Review: Ephesians (EGGNT)

27777748Benjamin L. Merkle is Associate Professor of New Testament and Greek at Southeastern Baptist Theological Seminary. Apart from writing numerous published articles, Merkle has authored several books and co-authored the recently released and highly acclaimed Going Deeper with New Testament Greek: A Intermediate Study of the Grammar, Syntax, and Exegesis of the New Testament (with Andreas J. Köstenberger and Robert L. Plummer). Still, most recently, Merkle has contributed the newest volume to the growing and increasingly useful Exegetical Guide to the Greek New Testament (EGGNT) series.

This volume on Ephesians, much like the existing EGGNT volumes, is structured to optimize the reader’s understanding of the Greek text and facilitate a deeper recognition of the various nuances therein. Merkle begins with a brief introduction to the epistle that helpfully establishes the primry building blocks of the letter. However, while those interested in a fuller treatment of introductory issues will need to look elsewhere, Merkle offers enough information to get the reader properly acquainted with the epistle. I was especially surprised and appreciative of Merkle’s conversation surrounding the original recipients of the letter. Those who are familiar with the letter to the Ephesians should know the debate about the recipients and the textual variant in 1:1. Merkle affirms “in Ephesus” as the original reading for the recipients and provides some valid textual reasons for doing such.

The organization of the volume is arranged around a phrase-by-phrase analysis of the Greek text. Merkle provides extensive conversation concerning grammar, syntax, word usage, textual variants, and almost anything else exegetically significant to the text. The content requires a working knowledge of Greek, but Merkle is clear and careful when communicating technical concepts. Another useful feature of this volume is the Greek sentence diagraming that is offered at the beginning of each major section of text. This is helpful for quickly visualizing how the text joints together to establish Paul’s point. Each major section likewise concludes with a “For Further Study” section that takes various themes unearthed in the section and provides the reader with a bibliography for additional investigation. Lastly, Merkle has provided recommended preaching outlines that allow the reader to work from the text established in the volume to the sermon preached in the pulpit.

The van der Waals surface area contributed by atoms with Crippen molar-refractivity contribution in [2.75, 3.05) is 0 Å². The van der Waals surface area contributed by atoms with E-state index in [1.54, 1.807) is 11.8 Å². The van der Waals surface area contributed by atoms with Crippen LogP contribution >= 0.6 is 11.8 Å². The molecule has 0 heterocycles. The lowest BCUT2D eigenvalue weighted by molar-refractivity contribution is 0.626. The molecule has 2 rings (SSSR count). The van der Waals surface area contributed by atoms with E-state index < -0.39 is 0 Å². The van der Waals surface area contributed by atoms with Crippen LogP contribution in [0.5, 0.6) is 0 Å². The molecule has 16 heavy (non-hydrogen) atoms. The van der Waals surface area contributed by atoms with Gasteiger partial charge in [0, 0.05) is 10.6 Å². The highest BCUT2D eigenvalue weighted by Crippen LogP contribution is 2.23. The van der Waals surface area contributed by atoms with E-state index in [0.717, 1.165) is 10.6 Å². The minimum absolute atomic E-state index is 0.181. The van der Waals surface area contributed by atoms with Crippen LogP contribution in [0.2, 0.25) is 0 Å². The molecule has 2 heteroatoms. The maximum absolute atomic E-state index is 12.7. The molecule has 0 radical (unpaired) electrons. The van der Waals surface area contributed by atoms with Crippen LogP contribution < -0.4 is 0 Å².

There is much to be praised about this volume. First, and probably foremost, Merkle is very well acquainted with the letter to the Ephesians and his sensitivity to the broader academic conversation concerning textual issues and grammatical debate is noticeable. Second, I found Merkle to be extremely thoughtful in his explanation of difficult concepts. He is clearly aware of his primary audience and knows that a variegated knowledge of the Greek language is found therein. This is beneficial for the pastors or students who are less frequently working out of the Greek text but have some formal training or exposure. Third, the scope of this volume’s content is impressive given its small footprint. Merkle has crammed a lot of relevant and useful information into a small package. In fact, I am confident to say that if you pair this volume with any of the recommended commentaries, you will be well equipped to preach or teach through the letter of Ephesians with excellence.

Ephesians: Exegetical Guide to the Greek New Testament by Benjamin L. Merkle is an exciting addition to an already exhilarating series. Merkle’s contribution fits extremely well with the quality and caliber that the EGGNT series has already produced, and I think that any serious student of the Bible would be ill-equipped without it. If you have been looking for a resource that will guide you through the depths of Paul’s letter to the Ephesians, then look no further, because this will continually be your first stop on that journey. It comes highly recommended!